THACHER: He didn't enjoy it very much. He was an active individual and [did not enjoy] sitting down and grinding through law books, looking up precedents, and he didn't have much confidence in the laws of institutions. He said, "It's a good way of settling


disputes, but, I don't think it's necessarily a perfect way of reaching justice." I remember hearing him make that comment on several occasions.

JOHNSON: Was he a bit of an idealist?

THACHER: I really don't think that's quite the right description.

JOHNSON: A romantic?

THACHER: No. Well, he was a man who loved friendly, personal relations. In his old age when he didn't have very much to do -- he lived to be 87 -- why he kept himself sort of going by writing letters to a lot of his old friends. He kept up friendships going back many years with a wide variety of people. He kept them alive with this letter writing, and he had a great sense of the drama of things, you know.

He traveled in Morocco and he was fascinated by the different customs and architecture. I guess he visited Morocco three times, because he had a good friend who was a consul there. I guess this is in the letter to Hamby, but one summer when he was at Harvard Law School, he went down to Puerto Rico to write stories on the Black Hand, which was a terrorist organization there. He went back up in the mountains


on a little mule to discover this; then he wrote a couple of articles for Harpers Weekly, which were published. But in everyday things, it always seemed to me he was quite down to earth, you know. He left little maxims to us, "Not only avoid evil, but avoid the appearance of evil."

JOHNSON: He was kind of a moralist maybe too?

THACHER: And a practical man about personal relationships. He used to talk to us about himself. He had a distaste for people who laughed too loudly and he would say, "The loud laugh laughs the vacant mind." [He had a distaste] for people who were too garrulous, and also for people who were personally unresponsive. He used to talk about one friend who was afflicted, he said, "With the ungrinned grin," who refused to sort of respond to a spirit of good will and amiability. And there were a lot of other things.

He worried about one cousin, a woman who had a very high rather nasal voice, and he really wanted to send her to a voice specialist, because he felt that was such a personal handicap. If you let your hands wander up to your face too much when you were talking to anybody, he'd get after you for that. Well, he also said, "In life, if you don't make a couple of first-rate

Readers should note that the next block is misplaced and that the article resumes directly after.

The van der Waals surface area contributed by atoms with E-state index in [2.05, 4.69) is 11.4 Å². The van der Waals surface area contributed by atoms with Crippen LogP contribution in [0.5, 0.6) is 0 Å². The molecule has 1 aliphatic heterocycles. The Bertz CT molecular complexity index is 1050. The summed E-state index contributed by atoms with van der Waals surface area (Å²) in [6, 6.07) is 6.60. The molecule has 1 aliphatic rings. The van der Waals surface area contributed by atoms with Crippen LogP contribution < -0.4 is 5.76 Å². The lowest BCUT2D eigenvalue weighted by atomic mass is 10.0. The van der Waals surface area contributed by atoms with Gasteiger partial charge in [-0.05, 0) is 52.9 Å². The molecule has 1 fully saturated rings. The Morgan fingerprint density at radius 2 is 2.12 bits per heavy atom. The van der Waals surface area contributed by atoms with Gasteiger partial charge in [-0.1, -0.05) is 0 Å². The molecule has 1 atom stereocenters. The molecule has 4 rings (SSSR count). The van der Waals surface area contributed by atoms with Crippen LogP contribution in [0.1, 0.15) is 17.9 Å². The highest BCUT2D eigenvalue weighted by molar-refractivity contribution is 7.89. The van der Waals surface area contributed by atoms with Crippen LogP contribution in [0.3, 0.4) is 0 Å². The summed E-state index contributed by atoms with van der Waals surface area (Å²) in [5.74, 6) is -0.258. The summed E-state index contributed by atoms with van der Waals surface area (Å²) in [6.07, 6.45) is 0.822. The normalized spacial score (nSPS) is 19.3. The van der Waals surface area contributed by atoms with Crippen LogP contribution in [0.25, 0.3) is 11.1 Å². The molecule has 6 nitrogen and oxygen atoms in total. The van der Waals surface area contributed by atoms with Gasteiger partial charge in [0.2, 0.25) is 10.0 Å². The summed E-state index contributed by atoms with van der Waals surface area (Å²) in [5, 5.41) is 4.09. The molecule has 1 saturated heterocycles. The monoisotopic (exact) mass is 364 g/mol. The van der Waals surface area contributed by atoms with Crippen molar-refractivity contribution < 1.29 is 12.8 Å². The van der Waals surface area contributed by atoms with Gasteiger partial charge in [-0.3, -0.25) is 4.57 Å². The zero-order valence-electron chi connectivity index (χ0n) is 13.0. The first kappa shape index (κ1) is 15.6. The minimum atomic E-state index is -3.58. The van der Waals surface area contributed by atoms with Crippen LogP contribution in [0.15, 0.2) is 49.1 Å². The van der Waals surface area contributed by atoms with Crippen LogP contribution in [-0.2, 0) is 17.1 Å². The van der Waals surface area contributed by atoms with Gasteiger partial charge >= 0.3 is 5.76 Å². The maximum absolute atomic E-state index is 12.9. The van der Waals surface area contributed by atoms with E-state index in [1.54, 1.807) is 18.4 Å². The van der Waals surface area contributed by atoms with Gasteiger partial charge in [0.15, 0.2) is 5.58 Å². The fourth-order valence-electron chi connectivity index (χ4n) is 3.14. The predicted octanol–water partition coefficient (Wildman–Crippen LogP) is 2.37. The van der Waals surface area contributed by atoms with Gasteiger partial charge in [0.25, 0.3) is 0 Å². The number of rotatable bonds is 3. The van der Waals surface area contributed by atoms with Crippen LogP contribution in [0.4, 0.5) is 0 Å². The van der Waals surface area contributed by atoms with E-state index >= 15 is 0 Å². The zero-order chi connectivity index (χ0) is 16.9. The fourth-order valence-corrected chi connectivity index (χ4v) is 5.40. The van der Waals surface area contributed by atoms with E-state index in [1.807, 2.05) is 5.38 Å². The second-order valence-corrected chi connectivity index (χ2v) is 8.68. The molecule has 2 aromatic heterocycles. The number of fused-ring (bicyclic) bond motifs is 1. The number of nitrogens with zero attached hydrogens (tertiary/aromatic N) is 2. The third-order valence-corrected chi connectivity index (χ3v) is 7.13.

enemies, you probably don't have any character. You've got to know how to be vigorous in your attitude with other people and firm, and you'll probably have some people that you don't get along with. You'll dislike them and they'll dislike you."

JOHNSON: Did he do much public speaking?

THACHER: I don't know.

JOHNSON: He wasn't called on?

THACHER: No, I can't recall that he did much public speaking.

JOHNSON: I guess he was down in Mexico for that 1915 expedition.

THACHER: That's right. His unit was called up, and he went to the Mexican border for -- I've forgotten how long -- several months.

JOHNSON: Now, was this mainly for adventure, or was this...

THACHER: Oh, no; he was part of the National Guard.

JOHNSON: So he was acquainted with Truman perhaps in the Guard, or did he ever say anything about...


THACHER: No, he never mentioned that.

I had the impression that Truman went into the National Guard much later, but...

JOHNSON: Well, he went in in 1905, but then resigned in 1911, and then came back in in '17.

THACHER: Yes, I see.

JOHNSON: So maybe in that gap there was when your father went in.

THACHER: That's right. He went to the Mexican border in 1915.

JOHNSON: And, of course, Truman was still farming at that time.


JOHNSON: Did your father ever talk to you about his impressions of Harry Truman as a commander of Battery D?


JOHNSON: Harry Truman succeeded your father as commander of Battery D, and your father never commented about him?


THACHER: He never uttered any criticism of any kind.

JOHNSON: Anything positive or negative, either one?

THACHER: Not as a commander. I don't know if it's in the thing I wrote to Hamby or not, but I can remember comments made after one of those dinners which they had, for several years. For several years in the '20s they had a gathering of the officers at his house, and at our house, and after the dinner I remember two specific comments in which he said, "Golly, Harry was so charming last night. He played the piano and we all sang the old songs and we had such a good time. He was a wonderful guy and I just wish he could get started in something."

Then my mother would say, "And when is he going to pay you back that $500 you put into the haberdashery store?"

JOHNSON: You have said you have stock certificates, $500 worth, and he never tried to cash these in or liquidate them.

THACHER: Oh, no, not so far as I know. You know, he was a shareholder; he wasn't a creditor. I think he just chalked it up to goodwill, and ignored my mother's comments.


JOHNSON: I wonder how many shareholders there were. You know, we hear about the creditors, but we don't hear about the shareholders.

THACHER: There may well have been other people, other shareholders, who had been in the battery.

JOHNSON: Was your father acquainted with Eddie Jacobson?

THACHER: I've heard him mention that name, yes.

JOHNSON: And their haberdashery. Did he patronize the haberdashery, do you think after...

THACHER: I don't know. I know that he did go for his clothes, his suits, to Ted Marks, who was also one of the officers.

JOHNSON: In some of the oral histories; for instance, in the Vere Leigh interview, he mentions your father.


JOHNSON: McKinley Wooden mentions your father more, I think than any of the others. When he was asked specifically about your father by Andrew Dunar, who was one of the interviewers, as I recall, Wooden said your father was a good man but he was too old -- that is, in 1917-18.


THACHER: Well, he was.

JOHNSON: I think Wooden, and perhaps others, felt it was time for a younger man like Harry Truman to take over Battery D. Now, also, in one of these letters, your father said that he was battery commander for five months, which apparently was Battery D. He also commanded a battalion for three months. Was there a second battalion? I saw that in there somewhere. Do you know what battalion he was referring to?


JOHNSON: Then he was commander of a regiment for one week. Well, the 129th Field Artillery of course was a regiment. So, he maybe was in charge of that for a week or so.

THACHER: He never mentioned anything except Battery D. I mean that's where his heart was, with these boys he went in with from Kansas City.

JOHNSON: Did he ever tell you war stories, so to speak, when you were growing up?